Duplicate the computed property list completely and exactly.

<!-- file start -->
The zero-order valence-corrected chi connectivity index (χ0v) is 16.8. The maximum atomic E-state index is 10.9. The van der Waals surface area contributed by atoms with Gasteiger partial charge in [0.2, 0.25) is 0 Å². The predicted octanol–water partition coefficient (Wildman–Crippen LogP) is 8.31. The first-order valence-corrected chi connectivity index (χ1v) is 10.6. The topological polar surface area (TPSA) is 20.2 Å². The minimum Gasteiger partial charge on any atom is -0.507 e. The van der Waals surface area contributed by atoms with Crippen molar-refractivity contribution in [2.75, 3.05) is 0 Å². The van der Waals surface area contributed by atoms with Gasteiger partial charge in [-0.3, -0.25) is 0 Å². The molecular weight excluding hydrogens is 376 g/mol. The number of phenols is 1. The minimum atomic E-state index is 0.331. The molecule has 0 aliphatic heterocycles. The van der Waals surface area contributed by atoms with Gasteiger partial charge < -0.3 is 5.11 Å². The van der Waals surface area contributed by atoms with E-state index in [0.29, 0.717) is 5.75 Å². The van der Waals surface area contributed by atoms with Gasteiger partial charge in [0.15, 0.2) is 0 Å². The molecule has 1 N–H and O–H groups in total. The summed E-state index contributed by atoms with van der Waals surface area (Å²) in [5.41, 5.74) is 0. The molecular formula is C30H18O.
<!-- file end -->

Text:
The zero-order valence-corrected chi connectivity index (χ0v) is 16.8. The maximum atomic E-state index is 10.9. The van der Waals surface area contributed by atoms with Gasteiger partial charge in [0.2, 0.25) is 0 Å². The predicted octanol–water partition coefficient (Wildman–Crippen LogP) is 8.31. The first-order valence-corrected chi connectivity index (χ1v) is 10.6. The topological polar surface area (TPSA) is 20.2 Å². The minimum Gasteiger partial charge on any atom is -0.507 e. The van der Waals surface area contributed by atoms with Crippen molar-refractivity contribution in [2.75, 3.05) is 0 Å². The van der Waals surface area contributed by atoms with Gasteiger partial charge in [-0.3, -0.25) is 0 Å². The molecular weight excluding hydrogens is 376 g/mol. The number of phenols is 1. The minimum atomic E-state index is 0.331. The molecule has 0 aliphatic heterocycles. The van der Waals surface area contributed by atoms with Gasteiger partial charge < -0.3 is 5.11 Å². The van der Waals surface area contributed by atoms with E-state index in [0.29, 0.717) is 5.75 Å². The van der Waals surface area contributed by atoms with Gasteiger partial charge in [0.15, 0.2) is 0 Å². The molecule has 1 N–H and O–H groups in total. The summed E-state index contributed by atoms with van der Waals surface area (Å²) in [5.41, 5.74) is 0. The molecular formula is C30H18O.